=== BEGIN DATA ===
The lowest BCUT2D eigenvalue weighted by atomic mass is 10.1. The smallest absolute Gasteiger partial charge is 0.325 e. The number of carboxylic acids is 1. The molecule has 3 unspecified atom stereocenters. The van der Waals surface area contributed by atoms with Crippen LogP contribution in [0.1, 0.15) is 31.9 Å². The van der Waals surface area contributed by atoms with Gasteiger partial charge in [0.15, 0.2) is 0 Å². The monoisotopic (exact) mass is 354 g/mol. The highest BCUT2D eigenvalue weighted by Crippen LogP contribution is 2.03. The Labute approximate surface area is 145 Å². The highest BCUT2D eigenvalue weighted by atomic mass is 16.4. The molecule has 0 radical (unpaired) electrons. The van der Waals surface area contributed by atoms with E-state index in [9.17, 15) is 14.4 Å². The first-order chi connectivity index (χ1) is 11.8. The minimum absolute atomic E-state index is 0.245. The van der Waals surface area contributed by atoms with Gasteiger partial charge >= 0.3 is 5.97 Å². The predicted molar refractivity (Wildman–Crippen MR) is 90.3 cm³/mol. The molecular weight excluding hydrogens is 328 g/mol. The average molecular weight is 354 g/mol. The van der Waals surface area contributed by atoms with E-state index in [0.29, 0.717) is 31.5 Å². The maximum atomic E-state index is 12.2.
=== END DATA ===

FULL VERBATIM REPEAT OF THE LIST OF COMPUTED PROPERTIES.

The lowest BCUT2D eigenvalue weighted by atomic mass is 10.1. The smallest absolute Gasteiger partial charge is 0.325 e. The number of carboxylic acids is 1. The molecule has 3 unspecified atom stereocenters. The van der Waals surface area contributed by atoms with Crippen LogP contribution in [0.1, 0.15) is 31.9 Å². The van der Waals surface area contributed by atoms with Gasteiger partial charge in [0.15, 0.2) is 0 Å². The monoisotopic (exact) mass is 354 g/mol. The highest BCUT2D eigenvalue weighted by Crippen LogP contribution is 2.03. The Labute approximate surface area is 145 Å². The highest BCUT2D eigenvalue weighted by atomic mass is 16.4. The molecule has 0 radical (unpaired) electrons. The van der Waals surface area contributed by atoms with E-state index in [9.17, 15) is 14.4 Å². The first-order chi connectivity index (χ1) is 11.8. The minimum absolute atomic E-state index is 0.245. The van der Waals surface area contributed by atoms with Gasteiger partial charge >= 0.3 is 5.97 Å². The predicted molar refractivity (Wildman–Crippen MR) is 90.3 cm³/mol. The molecular weight excluding hydrogens is 328 g/mol. The average molecular weight is 354 g/mol. The van der Waals surface area contributed by atoms with E-state index in [0.29, 0.717) is 31.5 Å². The maximum atomic E-state index is 12.2.